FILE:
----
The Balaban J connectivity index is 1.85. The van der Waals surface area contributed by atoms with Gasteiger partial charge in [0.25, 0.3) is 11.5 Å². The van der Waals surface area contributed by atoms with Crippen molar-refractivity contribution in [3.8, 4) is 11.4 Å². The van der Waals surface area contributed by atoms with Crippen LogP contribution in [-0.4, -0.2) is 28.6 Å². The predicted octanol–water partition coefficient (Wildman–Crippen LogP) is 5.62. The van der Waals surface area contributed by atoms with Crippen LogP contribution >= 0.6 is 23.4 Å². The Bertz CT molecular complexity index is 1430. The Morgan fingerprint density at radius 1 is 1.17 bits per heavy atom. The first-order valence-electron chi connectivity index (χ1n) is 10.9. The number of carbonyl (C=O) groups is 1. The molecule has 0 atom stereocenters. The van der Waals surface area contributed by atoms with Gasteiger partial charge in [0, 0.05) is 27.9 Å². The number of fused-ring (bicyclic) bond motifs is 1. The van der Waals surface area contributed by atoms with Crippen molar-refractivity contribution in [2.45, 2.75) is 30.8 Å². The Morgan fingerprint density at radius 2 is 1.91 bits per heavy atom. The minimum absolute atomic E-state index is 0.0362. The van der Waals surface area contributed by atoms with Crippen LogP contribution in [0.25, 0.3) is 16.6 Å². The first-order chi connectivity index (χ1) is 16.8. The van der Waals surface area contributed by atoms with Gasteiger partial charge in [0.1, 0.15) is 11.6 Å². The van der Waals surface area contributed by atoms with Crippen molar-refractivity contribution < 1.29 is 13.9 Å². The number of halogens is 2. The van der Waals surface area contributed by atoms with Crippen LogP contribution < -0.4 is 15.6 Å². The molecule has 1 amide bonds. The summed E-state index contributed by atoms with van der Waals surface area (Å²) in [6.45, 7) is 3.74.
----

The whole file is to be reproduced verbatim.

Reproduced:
The Balaban J connectivity index is 1.85. The van der Waals surface area contributed by atoms with Gasteiger partial charge in [0.25, 0.3) is 11.5 Å². The van der Waals surface area contributed by atoms with Crippen molar-refractivity contribution in [3.8, 4) is 11.4 Å². The van der Waals surface area contributed by atoms with Crippen LogP contribution in [-0.4, -0.2) is 28.6 Å². The predicted octanol–water partition coefficient (Wildman–Crippen LogP) is 5.62. The van der Waals surface area contributed by atoms with Crippen LogP contribution >= 0.6 is 23.4 Å². The Bertz CT molecular complexity index is 1430. The Morgan fingerprint density at radius 1 is 1.17 bits per heavy atom. The first-order valence-electron chi connectivity index (χ1n) is 10.9. The number of carbonyl (C=O) groups is 1. The molecule has 0 atom stereocenters. The van der Waals surface area contributed by atoms with Gasteiger partial charge in [0, 0.05) is 27.9 Å². The number of fused-ring (bicyclic) bond motifs is 1. The van der Waals surface area contributed by atoms with Crippen molar-refractivity contribution in [2.45, 2.75) is 30.8 Å². The Morgan fingerprint density at radius 2 is 1.91 bits per heavy atom. The minimum absolute atomic E-state index is 0.0362. The van der Waals surface area contributed by atoms with Crippen LogP contribution in [0.25, 0.3) is 16.6 Å². The first-order chi connectivity index (χ1) is 16.8. The van der Waals surface area contributed by atoms with Gasteiger partial charge in [0.1, 0.15) is 11.6 Å². The van der Waals surface area contributed by atoms with Crippen molar-refractivity contribution < 1.29 is 13.9 Å². The number of halogens is 2. The van der Waals surface area contributed by atoms with Crippen LogP contribution < -0.4 is 15.6 Å². The molecule has 1 amide bonds. The summed E-state index contributed by atoms with van der Waals surface area (Å²) in [6.45, 7) is 3.74.